Brown replied that Moody and his allies have failed to account for the fact that the proposed higher sales tax would apply to more goods and services than Missouri's current sales tax. Currently, said Brown, the state's sales tax applies to only about 25 percent of goods and services, while the proposed larger sales tax would apply to 46 percent.

Brown reaffirmed Let Voters Decide's chief contention that the tax shift would generate jobs. 

Moody disagrees, while other coalition speakers repeated their longstanding assertion that the public -- particularly in border cities like Kansas City and St. Louis --would flock to neighboring states with lower sales taxes for purchases of big-ticket items.

Let Voters Decide already is airing TV and radio spots in outstate Missouri, including Springfield. The ads have yet to run in Kansas City or St. Louis.

While in St. Louis, Laffer is expected to speak to several hundred St. Louis business, political and civic leaders. Brown said the attendees will highlight the growing support for the tax change.

Allies have included some prominent Republican officials in Jefferson City, including Lt. Gov. Peter Kinder, who is expected to run for governor in 2012.

But Martin and Moody contended that politicians will desert the initiative-petition proposal the more they learn about it.  Martin added that the coalition and allied groups expect to "have sufficent resources for a media campaign" should the proposal eliminating the income tax get on the ballot.

The Coalition for Missouri's Future unveiled on Tuesday its list of participating organizations. They include a number of business groups in Kansas City, but so far, not many from St. Louis. Martin said the coalition is in talks with St. Louis-based Civic Progress and the Regional Chamber and Growth Association.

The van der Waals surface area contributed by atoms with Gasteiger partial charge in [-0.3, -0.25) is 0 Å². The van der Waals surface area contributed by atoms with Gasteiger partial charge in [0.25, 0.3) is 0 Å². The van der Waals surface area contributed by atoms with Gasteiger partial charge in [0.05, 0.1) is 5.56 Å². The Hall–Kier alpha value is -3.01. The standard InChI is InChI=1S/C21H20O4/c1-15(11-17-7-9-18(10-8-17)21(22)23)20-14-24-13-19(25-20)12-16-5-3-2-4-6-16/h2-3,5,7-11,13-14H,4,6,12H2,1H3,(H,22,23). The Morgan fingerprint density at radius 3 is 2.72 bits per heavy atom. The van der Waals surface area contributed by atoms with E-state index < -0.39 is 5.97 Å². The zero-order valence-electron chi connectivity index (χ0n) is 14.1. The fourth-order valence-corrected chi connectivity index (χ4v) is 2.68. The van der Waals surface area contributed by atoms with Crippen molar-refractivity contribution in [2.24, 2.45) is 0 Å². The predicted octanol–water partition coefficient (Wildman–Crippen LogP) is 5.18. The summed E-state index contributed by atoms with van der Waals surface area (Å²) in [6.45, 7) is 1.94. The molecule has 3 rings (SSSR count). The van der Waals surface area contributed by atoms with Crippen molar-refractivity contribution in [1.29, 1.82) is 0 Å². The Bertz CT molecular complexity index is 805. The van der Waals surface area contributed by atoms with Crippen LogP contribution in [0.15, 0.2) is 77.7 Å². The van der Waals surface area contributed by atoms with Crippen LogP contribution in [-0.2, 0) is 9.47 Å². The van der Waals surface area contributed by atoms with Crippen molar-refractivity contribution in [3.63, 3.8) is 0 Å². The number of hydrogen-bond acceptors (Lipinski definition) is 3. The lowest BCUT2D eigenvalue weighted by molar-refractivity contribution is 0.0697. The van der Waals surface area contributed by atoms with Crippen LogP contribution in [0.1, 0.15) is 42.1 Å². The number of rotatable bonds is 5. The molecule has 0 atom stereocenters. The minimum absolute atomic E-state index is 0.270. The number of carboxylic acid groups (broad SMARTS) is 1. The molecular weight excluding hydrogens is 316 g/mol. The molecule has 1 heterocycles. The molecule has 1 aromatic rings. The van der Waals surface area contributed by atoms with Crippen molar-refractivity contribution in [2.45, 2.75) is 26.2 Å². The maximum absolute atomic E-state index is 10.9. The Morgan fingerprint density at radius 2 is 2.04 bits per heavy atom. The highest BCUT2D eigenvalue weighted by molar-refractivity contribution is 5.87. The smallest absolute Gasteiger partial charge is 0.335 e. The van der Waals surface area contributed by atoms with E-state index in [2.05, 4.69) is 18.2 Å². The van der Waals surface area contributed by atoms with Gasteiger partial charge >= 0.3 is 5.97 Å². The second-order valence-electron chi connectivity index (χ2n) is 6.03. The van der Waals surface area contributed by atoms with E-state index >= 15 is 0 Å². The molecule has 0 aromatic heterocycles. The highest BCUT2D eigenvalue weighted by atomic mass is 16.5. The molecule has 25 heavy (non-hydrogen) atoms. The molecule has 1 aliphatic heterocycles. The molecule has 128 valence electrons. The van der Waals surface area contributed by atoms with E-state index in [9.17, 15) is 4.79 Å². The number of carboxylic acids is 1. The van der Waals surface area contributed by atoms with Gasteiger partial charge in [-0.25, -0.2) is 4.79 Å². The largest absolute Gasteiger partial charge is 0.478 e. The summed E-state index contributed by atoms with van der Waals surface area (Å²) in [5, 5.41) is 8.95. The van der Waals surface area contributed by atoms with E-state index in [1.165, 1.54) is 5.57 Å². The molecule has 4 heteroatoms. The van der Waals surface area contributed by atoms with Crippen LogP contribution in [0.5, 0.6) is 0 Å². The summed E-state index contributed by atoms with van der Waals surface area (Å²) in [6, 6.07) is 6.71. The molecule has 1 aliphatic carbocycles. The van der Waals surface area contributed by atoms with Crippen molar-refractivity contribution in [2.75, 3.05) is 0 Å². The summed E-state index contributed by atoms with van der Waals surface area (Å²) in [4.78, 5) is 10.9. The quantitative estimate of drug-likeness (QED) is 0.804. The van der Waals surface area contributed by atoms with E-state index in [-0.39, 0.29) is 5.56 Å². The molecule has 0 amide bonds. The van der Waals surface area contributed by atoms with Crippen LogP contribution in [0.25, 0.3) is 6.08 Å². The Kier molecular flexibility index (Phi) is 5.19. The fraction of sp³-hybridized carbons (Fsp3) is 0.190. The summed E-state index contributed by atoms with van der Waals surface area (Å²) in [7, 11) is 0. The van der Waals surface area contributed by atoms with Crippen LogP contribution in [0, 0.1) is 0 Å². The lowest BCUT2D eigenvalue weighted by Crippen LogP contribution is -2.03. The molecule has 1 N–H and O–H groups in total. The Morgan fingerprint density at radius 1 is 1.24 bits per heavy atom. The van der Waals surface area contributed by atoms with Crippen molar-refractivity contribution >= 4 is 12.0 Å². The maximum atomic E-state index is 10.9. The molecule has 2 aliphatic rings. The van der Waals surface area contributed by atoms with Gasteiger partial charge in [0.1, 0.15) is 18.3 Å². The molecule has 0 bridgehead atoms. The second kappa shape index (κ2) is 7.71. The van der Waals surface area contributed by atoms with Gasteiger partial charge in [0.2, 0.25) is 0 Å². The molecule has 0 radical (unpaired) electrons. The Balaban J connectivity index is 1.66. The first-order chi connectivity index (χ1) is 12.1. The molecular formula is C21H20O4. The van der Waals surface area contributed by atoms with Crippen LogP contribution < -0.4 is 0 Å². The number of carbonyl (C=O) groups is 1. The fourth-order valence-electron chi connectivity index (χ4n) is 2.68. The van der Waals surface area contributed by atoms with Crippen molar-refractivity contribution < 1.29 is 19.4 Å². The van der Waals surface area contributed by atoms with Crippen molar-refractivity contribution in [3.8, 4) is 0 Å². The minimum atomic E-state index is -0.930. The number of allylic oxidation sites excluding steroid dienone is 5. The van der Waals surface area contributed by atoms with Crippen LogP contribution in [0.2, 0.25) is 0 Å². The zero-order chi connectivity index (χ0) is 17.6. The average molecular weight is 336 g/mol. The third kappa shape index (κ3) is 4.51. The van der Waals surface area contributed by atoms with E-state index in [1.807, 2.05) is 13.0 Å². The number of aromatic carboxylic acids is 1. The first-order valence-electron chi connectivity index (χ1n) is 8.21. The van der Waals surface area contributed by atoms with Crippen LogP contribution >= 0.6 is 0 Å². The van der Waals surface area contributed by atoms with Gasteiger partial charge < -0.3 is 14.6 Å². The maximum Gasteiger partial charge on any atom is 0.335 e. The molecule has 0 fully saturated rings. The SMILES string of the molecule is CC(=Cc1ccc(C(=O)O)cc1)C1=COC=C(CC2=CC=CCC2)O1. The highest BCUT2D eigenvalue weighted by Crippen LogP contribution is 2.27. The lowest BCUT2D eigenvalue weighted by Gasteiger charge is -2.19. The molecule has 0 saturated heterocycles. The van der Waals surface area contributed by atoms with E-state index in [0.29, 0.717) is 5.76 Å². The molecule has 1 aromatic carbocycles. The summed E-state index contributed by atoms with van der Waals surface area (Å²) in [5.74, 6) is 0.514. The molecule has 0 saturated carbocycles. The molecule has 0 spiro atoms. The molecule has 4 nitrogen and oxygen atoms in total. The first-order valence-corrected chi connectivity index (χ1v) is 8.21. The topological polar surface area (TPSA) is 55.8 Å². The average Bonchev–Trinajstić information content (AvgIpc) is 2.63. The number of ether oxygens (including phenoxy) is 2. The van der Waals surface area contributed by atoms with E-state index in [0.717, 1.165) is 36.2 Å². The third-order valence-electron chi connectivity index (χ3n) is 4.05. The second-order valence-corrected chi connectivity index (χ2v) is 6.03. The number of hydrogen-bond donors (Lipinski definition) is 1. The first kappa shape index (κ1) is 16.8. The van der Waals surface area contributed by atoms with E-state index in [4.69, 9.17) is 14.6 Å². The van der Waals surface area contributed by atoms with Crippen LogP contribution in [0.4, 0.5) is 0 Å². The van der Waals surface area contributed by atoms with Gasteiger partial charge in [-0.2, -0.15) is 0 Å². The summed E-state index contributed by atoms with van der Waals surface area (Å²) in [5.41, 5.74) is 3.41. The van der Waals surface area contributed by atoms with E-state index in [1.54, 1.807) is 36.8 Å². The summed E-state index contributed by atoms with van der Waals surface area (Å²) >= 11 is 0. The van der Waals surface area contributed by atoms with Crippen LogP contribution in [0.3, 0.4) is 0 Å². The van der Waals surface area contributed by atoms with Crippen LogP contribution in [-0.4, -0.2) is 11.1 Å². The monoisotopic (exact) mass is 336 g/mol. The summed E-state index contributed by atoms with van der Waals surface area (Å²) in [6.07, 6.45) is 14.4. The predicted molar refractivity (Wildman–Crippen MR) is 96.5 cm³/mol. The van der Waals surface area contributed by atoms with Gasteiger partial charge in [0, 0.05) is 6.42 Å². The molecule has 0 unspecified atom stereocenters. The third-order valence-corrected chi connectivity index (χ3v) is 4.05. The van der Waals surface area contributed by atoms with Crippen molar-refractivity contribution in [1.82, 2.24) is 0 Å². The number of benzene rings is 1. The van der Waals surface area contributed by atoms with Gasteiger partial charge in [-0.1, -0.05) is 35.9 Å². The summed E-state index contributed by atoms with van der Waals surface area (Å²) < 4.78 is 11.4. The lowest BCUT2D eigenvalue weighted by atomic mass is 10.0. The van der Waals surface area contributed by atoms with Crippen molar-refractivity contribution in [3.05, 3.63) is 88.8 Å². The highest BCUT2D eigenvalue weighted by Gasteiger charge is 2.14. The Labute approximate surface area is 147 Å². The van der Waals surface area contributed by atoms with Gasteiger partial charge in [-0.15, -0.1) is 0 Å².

The list includes a number of members of a coalition formed earlier, Missourians for Fair Taxation, notably the Missouri Realtors Association.  Martin said the two umbrella groups plan to work together for their common aim.

The members of the new coalition include:

Missouri National Education Association (MNEA)

Civic Council of Greater Kansas City

Missouri AARP

Missouri School Boards Association

Missouri Association of School Administrators

Missouri State Teachers Association

Missouri Healthcare Association

Missouri Municipal League

Missouri Grocers Association

Greater Kansas City Chamber of Commerce

Missouri Budget Project

Missouri Realtors Association

George K. Baum

Herschend Family Enterprises

Service Employees International Union (SEIU)

AFSCME Local 72

Missouri Association of Secondary School Principals

Missouri Association of Elementary School Principals

Missouri Association of Social Welfare

Missouri Association of School Business Officials

Progress Missouri

League of Women Voters

Missouri Women's Political Caucus

Branson Chamber of Commerce

Table Rock Lake Chamber of Commerce

Missouri Association of CPAs

Jo Mannies is a freelance journalist and former political reporter at St. Louis Public Radio.